But let's get back on track: I do believe the conversation would benefit if the two questions you just posed could be brought to light. I'm a bit confused as to why there is this angst against the rich. I have a feeling it's only some of the rich they're referring.
Indeed. I have a strong feeling that it is not so much a clear and distinct argument that fuels this spite toward the rich, but moral condescension. I mean that we often suppose that if we were in a rich person's shoes, we'd do it "right." On this hypothesis, if no rich person does it the way we would were we to be rich like them, that rich person is worthy of condemnation.
Naturally, it's a hypothesis that we be in their shoes; a hypothesis immediately divorced from reality and predicated on the imagination. I can't be moved by one's bare imagination, argument essentially sourced in The-Way-I'd-Do-It-If...
Our moral outlooks can sometimes trick us into thinking that we can view the world from other realms
, from perhaps a detached station not bound by the dictates of the causal chain. From morality all conclusions seem to just follow.
Moral opinion is given justification on account of its being opinion; and if wrong, it's still just an opinion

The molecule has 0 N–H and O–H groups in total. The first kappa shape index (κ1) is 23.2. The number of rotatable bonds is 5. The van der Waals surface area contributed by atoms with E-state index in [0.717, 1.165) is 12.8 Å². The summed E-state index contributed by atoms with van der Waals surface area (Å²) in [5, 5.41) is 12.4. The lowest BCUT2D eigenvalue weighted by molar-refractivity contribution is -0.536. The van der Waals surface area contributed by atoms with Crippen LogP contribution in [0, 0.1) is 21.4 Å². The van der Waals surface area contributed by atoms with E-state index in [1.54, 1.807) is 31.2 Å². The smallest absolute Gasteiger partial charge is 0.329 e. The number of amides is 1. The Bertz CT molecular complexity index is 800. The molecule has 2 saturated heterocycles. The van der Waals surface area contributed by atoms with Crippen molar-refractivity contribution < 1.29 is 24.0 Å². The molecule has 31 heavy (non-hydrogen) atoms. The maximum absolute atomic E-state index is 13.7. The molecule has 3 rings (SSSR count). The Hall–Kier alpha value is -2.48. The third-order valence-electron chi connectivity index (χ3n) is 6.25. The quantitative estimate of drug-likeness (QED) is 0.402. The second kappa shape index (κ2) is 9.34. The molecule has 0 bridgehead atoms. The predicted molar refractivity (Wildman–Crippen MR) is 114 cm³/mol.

. If "right", we've got no idea why it's right. Thus, we're stuck having to observe moral viewpoints given no justification whatever, wrong ones because we have to respect everybody's opinion and right one's because they're mysteriously right (and we have to respect everybody's opinion). So long as we call it an opinion, it gets wiggle room. This is why I go through the trouble of saying to xris: Look, what you've said, despite appearance, is not an opinion. It's akin to a preference
(1) I do not like ice cream.
(2) Obama is a socialist.
(1) is a preference. It doesn't need justification. But if one attempts to get (2) by without justification, and claims that it shouldn't need one ("it's just an opinion" as justification), then it becomes of the same class as (1). It's a preference, not an opinion. I could equally replace (1) with
Thus, (2) falls into the same class as (3). It's (un)fortunately a sequence of markings or sounds that makes into the other class of "intelligible sentences." It's a phenomena that we can do this, make intelligible noise that essentially is not really intelligible (it has no justification). Really, this should be a whole other philosophical topic (thread).
It's almost vicious. This is why I try to steer clear past whether it is right or wrong, but whether it has a justification. The worst kind of moral viewpoint is not a wrong one, but an unjustified one (where justification is not sought to be given).